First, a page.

In my Bexhill and Battle constituency no single local issue has created greater public anxiety or generated more spontaneous demonstrations of concern than the threat of landfill or incineration. The vast majority of my constituents are not narrow-minded nimbies seeking to duck the big issues created by the Government's failure to curb the year-on-year growth in waste. Energised by the threat of an incinerator at Mountfield, the continued existence of a waste plant at Pebsham or the proposal to create a massive landfill site at the top of Bexhill at Ashdown brickworks, they all want a solution that is better than simply saying, "Not in my backyard."

My constituents, like millions of people up and down the country, want an ambitious, forward-looking programme of environmental action to deal with the whole problem. They want an over-arching holistic solution to the modern-day multi-headed Hydra of waste. The Government's singular lack of a convincing and sufficiently ambitious, coherent strategy is clearly illustrated by the EAC report. We concluded at the end of our investigation that, based on current performance, improvement would not come close to meeting any of the national targets on recycling or recovery. The targets set for 2010 and 2020, as has been noted, will be missed by a wide margin and do not appear to have a cat in hell's chance of being met.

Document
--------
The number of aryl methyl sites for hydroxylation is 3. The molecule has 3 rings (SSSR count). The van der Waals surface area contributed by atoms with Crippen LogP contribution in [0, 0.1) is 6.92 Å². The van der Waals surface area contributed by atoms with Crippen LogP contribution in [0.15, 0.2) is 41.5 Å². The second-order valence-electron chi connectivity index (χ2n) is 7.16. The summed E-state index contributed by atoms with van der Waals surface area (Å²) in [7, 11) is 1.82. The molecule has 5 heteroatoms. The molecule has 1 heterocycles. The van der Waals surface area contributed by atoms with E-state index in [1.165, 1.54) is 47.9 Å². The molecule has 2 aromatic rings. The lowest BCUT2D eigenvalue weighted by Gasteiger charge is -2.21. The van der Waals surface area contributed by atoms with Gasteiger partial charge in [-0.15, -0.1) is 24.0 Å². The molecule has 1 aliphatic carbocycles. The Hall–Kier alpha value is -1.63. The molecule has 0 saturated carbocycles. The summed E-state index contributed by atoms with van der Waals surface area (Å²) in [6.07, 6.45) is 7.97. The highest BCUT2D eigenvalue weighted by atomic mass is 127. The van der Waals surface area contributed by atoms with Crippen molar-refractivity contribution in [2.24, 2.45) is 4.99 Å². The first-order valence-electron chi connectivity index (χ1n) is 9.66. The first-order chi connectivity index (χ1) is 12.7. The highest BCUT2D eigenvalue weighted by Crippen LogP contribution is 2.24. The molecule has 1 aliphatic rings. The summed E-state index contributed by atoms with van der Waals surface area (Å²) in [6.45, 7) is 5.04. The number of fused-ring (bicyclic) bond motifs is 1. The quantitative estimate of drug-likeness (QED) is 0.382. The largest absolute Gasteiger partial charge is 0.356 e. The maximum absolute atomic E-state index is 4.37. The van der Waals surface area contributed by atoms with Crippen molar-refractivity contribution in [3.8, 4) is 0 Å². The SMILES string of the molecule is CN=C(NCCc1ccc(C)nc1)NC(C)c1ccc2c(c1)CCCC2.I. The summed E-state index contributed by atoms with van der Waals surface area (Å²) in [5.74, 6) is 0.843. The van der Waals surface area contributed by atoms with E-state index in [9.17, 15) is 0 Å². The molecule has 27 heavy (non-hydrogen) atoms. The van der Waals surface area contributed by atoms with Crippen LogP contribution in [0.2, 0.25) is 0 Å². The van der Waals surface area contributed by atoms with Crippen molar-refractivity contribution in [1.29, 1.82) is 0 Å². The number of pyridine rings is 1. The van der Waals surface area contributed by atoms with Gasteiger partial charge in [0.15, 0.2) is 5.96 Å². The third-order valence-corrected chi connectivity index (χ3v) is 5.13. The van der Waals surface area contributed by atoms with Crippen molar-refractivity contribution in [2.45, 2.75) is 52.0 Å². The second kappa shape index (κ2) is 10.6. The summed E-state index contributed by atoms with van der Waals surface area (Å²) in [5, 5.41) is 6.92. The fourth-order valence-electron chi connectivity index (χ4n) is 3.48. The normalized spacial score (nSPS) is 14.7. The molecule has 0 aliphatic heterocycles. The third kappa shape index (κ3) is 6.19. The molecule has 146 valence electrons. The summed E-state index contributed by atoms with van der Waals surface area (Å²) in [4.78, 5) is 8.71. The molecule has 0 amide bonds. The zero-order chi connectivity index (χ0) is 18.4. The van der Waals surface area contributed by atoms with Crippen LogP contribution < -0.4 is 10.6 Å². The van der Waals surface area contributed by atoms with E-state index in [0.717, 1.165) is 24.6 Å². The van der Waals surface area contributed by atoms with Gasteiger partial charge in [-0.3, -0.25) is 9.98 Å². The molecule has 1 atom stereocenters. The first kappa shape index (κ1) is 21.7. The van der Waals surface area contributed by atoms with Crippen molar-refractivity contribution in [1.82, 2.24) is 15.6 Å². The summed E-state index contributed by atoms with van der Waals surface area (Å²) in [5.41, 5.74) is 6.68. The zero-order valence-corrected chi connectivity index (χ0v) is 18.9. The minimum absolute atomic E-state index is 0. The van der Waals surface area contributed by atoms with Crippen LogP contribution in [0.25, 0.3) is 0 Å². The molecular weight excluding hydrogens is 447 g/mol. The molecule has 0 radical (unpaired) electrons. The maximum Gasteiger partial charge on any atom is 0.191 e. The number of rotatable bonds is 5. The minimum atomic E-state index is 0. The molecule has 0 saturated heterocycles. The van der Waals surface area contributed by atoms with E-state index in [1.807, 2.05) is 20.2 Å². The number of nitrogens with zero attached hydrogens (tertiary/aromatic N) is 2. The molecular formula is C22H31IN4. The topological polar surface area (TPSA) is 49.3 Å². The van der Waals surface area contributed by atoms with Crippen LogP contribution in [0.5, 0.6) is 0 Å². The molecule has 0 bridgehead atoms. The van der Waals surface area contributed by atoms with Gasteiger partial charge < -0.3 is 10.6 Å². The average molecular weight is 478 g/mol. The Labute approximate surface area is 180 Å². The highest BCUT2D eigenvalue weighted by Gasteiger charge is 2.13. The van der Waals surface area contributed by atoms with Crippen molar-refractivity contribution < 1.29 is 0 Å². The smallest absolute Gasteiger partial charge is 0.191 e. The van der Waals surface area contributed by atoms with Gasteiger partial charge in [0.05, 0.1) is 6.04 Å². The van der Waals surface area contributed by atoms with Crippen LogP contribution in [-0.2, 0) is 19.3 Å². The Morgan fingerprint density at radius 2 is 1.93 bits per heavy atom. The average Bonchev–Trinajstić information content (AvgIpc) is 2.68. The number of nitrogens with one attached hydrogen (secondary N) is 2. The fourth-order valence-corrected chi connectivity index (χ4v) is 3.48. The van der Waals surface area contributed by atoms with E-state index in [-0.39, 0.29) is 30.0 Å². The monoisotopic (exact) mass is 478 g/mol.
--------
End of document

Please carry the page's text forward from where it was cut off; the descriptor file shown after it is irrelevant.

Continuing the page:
Inadequate and, in my view, overly complex and Byzantine funding, coupled with a lack of clear Government guidance, was cited in the Committee's conclusions as making it harder for local authorities to reach targets that have already been set. The EAC was extremely concerned that the measures taken to date do not reflect the urgent need for improvement. I am not suggesting that the Government are closing their eyes to the problem, and I give credit where credit is due. Progress has been made in the past six years. This Administration has gone further in several directions than any Government, Conservative or Labour, have gone before, but that is not enough. One cannot escape the conclusion that, at the very top of DEFRA, at the heart of Government and around the Cabinet table, the issue of waste and many other aspects of the wider environmental agenda simply do not get the priority that they deserve. The problem needs more than just a safe pair of hands. It needs conviction, imagination and ambition.